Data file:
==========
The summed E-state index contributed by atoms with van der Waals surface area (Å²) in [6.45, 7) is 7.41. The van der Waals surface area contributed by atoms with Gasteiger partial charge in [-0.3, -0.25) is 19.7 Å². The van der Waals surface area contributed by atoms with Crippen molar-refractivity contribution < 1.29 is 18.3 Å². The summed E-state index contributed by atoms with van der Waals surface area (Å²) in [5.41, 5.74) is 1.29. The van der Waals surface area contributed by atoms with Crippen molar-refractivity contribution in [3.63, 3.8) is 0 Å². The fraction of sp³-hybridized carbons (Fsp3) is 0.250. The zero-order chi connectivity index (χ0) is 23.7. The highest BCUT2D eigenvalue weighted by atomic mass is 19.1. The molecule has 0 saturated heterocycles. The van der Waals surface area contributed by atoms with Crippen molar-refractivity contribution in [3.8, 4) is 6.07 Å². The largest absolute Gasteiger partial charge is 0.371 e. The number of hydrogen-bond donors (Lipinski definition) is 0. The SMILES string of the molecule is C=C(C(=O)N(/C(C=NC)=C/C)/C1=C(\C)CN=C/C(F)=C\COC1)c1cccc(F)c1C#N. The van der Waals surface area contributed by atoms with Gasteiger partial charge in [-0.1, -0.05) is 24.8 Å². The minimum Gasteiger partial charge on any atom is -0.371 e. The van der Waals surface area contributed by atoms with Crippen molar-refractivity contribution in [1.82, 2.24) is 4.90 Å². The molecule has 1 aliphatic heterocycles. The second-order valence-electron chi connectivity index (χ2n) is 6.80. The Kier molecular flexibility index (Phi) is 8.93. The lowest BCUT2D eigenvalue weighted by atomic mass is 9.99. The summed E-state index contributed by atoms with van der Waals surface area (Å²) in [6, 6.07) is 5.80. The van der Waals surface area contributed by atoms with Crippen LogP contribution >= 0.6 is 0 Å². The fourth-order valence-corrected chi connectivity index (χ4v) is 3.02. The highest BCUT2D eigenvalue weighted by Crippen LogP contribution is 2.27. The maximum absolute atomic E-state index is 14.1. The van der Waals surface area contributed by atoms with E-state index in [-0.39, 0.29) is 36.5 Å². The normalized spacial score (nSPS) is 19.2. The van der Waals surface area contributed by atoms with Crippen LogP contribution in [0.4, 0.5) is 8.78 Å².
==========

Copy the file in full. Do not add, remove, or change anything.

The summed E-state index contributed by atoms with van der Waals surface area (Å²) in [6.45, 7) is 7.41. The van der Waals surface area contributed by atoms with Gasteiger partial charge in [-0.3, -0.25) is 19.7 Å². The van der Waals surface area contributed by atoms with Crippen molar-refractivity contribution < 1.29 is 18.3 Å². The summed E-state index contributed by atoms with van der Waals surface area (Å²) in [5.41, 5.74) is 1.29. The van der Waals surface area contributed by atoms with Crippen molar-refractivity contribution in [3.63, 3.8) is 0 Å². The fraction of sp³-hybridized carbons (Fsp3) is 0.250. The zero-order chi connectivity index (χ0) is 23.7. The highest BCUT2D eigenvalue weighted by atomic mass is 19.1. The molecule has 0 saturated heterocycles. The van der Waals surface area contributed by atoms with Crippen molar-refractivity contribution in [3.8, 4) is 6.07 Å². The largest absolute Gasteiger partial charge is 0.371 e. The number of hydrogen-bond donors (Lipinski definition) is 0. The SMILES string of the molecule is C=C(C(=O)N(/C(C=NC)=C/C)/C1=C(\C)CN=C/C(F)=C\COC1)c1cccc(F)c1C#N. The van der Waals surface area contributed by atoms with Gasteiger partial charge in [-0.1, -0.05) is 24.8 Å². The minimum Gasteiger partial charge on any atom is -0.371 e. The van der Waals surface area contributed by atoms with Crippen molar-refractivity contribution in [1.82, 2.24) is 4.90 Å². The molecule has 1 aliphatic heterocycles. The second-order valence-electron chi connectivity index (χ2n) is 6.80. The Kier molecular flexibility index (Phi) is 8.93. The lowest BCUT2D eigenvalue weighted by atomic mass is 9.99. The summed E-state index contributed by atoms with van der Waals surface area (Å²) in [6, 6.07) is 5.80. The van der Waals surface area contributed by atoms with Crippen LogP contribution >= 0.6 is 0 Å². The fourth-order valence-corrected chi connectivity index (χ4v) is 3.02. The highest BCUT2D eigenvalue weighted by Crippen LogP contribution is 2.27. The maximum absolute atomic E-state index is 14.1. The van der Waals surface area contributed by atoms with E-state index in [-0.39, 0.29) is 36.5 Å². The normalized spacial score (nSPS) is 19.2. The van der Waals surface area contributed by atoms with Crippen LogP contribution in [0.4, 0.5) is 8.78 Å².